Ben Quilty reflects on his friendship with Margaret Olley, and the lasting influence of her support on his practice. Olley was a generous donor, mentor to emerging artists and a firm friend to many. Quilty is in conversation with Simon Wright, Assistant Director, Learning and Public Engagement, QAGOMA.
Ben Quilty in conversation
Olley (1923–2011) was the subject of Quilty’s 2011 Archibald winning portrait. His portrait is of an unflinching close-up of a truthfully aged face, yet her bright eyes command the viewer’s gaze. Olley is the only subject to win the prestigious Archibald prize twice, self portraits by Brett Whiteley and William Robinson aside. An Archibald at the beginning of her career, and an Archibald at the end – the 63-year span between William Dobell’s (1948) and Quilty’s award winning portraits is a true reflection of Olley’s enduring influence on other artists.
Olley first met and awarded Quilty the Brett Whiteley Travelling Art Scholarship in 2002 when he was only 29 – she loved his thick use of paint.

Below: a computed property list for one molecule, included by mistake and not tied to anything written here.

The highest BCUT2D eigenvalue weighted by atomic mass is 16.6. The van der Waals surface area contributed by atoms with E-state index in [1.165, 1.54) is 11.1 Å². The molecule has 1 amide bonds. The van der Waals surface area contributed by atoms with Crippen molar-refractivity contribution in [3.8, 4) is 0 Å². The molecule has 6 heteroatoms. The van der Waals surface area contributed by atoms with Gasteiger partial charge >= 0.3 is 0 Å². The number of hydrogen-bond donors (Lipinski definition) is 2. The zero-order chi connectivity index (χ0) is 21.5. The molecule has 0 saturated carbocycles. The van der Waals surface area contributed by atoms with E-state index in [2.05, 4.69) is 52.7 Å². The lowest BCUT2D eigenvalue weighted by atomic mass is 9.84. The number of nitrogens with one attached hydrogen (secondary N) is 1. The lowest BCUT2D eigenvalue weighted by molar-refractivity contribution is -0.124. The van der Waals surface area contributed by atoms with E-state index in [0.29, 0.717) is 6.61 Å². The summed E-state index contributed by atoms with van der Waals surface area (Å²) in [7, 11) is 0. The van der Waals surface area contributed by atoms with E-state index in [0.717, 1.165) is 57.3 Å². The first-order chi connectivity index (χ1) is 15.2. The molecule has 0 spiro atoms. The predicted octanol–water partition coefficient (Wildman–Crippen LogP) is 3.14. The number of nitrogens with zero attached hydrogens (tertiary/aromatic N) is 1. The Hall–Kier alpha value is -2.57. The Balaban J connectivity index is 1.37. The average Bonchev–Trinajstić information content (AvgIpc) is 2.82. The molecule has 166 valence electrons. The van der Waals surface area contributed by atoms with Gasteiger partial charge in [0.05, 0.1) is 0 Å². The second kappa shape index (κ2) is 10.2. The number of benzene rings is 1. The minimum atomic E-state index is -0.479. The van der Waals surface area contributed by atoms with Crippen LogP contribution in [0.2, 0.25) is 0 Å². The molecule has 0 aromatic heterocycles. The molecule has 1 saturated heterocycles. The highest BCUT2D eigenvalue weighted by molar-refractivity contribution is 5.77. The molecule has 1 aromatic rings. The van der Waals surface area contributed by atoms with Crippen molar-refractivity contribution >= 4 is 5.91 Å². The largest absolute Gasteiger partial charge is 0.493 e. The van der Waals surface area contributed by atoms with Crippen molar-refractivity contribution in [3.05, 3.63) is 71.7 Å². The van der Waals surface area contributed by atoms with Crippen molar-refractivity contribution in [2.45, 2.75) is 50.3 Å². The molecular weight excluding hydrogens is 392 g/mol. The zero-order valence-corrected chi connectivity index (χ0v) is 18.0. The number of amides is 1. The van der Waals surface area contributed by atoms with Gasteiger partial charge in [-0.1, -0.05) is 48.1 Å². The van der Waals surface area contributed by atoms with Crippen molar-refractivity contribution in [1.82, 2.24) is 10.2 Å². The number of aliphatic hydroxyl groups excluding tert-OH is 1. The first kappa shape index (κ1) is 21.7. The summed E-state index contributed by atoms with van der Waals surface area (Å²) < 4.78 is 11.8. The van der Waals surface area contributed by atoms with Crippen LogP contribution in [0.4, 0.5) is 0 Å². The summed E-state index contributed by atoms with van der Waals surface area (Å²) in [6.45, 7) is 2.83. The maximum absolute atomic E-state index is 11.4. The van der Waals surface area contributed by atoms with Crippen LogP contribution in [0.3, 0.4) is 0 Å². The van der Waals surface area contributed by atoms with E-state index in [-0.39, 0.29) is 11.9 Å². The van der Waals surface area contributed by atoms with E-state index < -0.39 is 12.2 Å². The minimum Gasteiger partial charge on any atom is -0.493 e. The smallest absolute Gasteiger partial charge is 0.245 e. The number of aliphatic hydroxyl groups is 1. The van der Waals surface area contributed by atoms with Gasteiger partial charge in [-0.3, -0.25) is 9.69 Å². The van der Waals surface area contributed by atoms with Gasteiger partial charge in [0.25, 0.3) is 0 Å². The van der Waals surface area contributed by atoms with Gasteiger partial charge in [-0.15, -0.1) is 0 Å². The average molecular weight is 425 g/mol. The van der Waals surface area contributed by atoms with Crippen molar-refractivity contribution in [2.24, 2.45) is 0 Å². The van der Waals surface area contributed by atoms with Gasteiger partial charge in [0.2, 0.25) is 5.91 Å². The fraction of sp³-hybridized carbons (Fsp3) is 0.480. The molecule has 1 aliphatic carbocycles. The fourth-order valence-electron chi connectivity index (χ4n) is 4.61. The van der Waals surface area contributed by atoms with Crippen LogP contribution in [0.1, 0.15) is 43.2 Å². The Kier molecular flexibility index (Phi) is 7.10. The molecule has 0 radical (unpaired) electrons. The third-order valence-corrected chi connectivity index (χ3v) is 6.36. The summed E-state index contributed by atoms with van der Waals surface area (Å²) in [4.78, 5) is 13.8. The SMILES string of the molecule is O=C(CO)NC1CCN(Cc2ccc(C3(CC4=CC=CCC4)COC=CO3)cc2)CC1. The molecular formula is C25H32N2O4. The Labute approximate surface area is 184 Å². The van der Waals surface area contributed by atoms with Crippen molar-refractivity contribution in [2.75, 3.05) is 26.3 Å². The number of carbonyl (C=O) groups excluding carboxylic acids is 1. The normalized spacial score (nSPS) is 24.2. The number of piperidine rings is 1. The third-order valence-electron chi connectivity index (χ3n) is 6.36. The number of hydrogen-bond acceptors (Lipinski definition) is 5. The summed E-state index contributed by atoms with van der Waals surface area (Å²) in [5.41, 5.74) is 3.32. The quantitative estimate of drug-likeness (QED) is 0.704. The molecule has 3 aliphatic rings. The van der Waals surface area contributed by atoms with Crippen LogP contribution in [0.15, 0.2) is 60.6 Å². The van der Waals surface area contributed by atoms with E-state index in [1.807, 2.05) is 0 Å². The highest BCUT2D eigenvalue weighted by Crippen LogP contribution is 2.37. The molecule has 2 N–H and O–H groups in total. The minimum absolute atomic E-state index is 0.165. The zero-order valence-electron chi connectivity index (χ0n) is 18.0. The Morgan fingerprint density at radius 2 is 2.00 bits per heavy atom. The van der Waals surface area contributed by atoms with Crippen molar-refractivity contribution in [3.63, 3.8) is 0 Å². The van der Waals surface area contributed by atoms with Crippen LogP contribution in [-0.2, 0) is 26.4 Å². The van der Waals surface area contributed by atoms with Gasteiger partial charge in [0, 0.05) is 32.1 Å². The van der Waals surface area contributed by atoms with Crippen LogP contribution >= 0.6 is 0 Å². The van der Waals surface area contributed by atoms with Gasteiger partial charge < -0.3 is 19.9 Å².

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Feature image: Portrait of Margaret Olley and Ben Quilty, 2011. Photograph: Tracey Nearmy. Image courtesy: AAP.
‘A Generous Life’ at the Gallery of Modern Art (GOMA) 15 June – 13 October 2019 examined the legacy and influence of much-loved Australian artist Margaret Olley, who spent a formative part of her career in Brisbane. A charismatic character, whose life was immersed in art, she exerted a lasting impact on many artists as a mentor, friend and muse.
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